According to the three main passages in the New Testament that discuss spiritual gifts (Ephesians 4:11, 1 Corinthians 12:7-31, and Romans 12:3-8) there are twenty possiblespiritual gifts that a Christian could be given.
Acknowledging the fact that every translation uses different words, here’s that rough list:
apostleship, prophecy, evangelism, pastoring, teaching, message of wisdom, message of knowledge, faith, gifts of healing, distinguishing between spirits, speaking in different kinds of tongues, the interpretation of tongues, miracles, helps, administration, serving, encouragement, giving, leadership, mercy
Here’s my question: how can you reliably define what each of these words/phrases mean? They are just isolated Greek words.
Take for instance the “message of wisdom” found in 1 Co. 12:8. It comes from just two words – “logos sophia.” Okay, what the heck does that mean?
The number one rule in biblical interpretation is to never, ever, ever, unless you have a doctor’s note or Jesus tells you otherwise, define what a word means outside of its context. And that’s the problem with these words/phrases – there is no context.
For instance, everyone in the evangelical world goes nuts over how supposedly “agape” means “God’s kind of love.”
“There’s our kind of love,” people say, “then there’s God’s love. Agape love.”
Did you remember that line in 2 Samuel 13:14 where it says that Amnon raped his sister Tamar?
But he refused to listen to her, and since he was stronger than she, he raped her. – vs. 14
In the very next verse it says,
…he hated her more than he loved her… – vs. 15
Want to guess which Greek word the Septuagint translators used to translate the Hebrew word for “love?”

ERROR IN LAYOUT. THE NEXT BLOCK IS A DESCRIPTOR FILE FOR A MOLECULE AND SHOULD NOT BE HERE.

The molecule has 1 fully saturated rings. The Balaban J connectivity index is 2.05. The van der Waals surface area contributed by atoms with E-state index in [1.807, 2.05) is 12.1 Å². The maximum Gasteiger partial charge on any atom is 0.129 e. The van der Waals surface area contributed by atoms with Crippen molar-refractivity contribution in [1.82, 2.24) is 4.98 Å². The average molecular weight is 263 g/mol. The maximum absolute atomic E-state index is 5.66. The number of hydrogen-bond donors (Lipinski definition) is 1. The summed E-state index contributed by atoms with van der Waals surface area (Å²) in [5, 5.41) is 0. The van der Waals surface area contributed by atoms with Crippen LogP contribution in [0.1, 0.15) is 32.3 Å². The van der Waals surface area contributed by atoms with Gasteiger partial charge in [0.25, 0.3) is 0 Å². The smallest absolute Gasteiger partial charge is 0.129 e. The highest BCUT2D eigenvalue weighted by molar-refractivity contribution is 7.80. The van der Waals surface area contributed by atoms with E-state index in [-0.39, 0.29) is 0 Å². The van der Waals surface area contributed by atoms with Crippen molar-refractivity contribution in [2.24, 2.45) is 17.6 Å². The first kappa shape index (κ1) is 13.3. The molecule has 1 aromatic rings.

You guessed it. Agape.
…he had loved (agape) her. – vs. 15
Greek words can mean anything. ANYTHING. The context must define what the word or phrase means.
Sometimes agape means God’s kind of love. Sometimes agape means rape. It all depends on the context.
And it’s this absence of context that invites all the Christian loonies to rush in and provide their own unsubstantiated definitions of what the words or phrases used to describe spiritual gifts mean.
The other day I was changing channels and landed on televangelist Richard Robert’s TV show.
“I just had a word of wisdom,” he said. “There’s someone watching right now who is going to get that promotion they’ve been wanting. God’s saying just be patient.”
“Oh, here’s another one,” Richard exclaimed. “Someone’s getting healed of thyroid cancer as we speak. It just disappeared.”
That’s exactly what I’m talking about.
To Richard, according to his very own self-derived definition, a “word of wisdom” is information sent directly from God’s throne into his brain.
What? From two isolated Greek words?
Maybe a “word of wisdom” means the ability to share wise direction to another human being? Who knows? We have no clue what Paul was talking about!
But hey, it’s easy to pick on Richard because everyone thinks he’s a few fries short of a Happy Meal anyway, but he’s not alone. Just about every mainstream evangelical church in America is doing this. In fact, a whole evangelical cottage industry has popped up around helping people “discover their gifts.”
How can that happen when we don’t have the foggiest idea what half of these gifts are in the first place?
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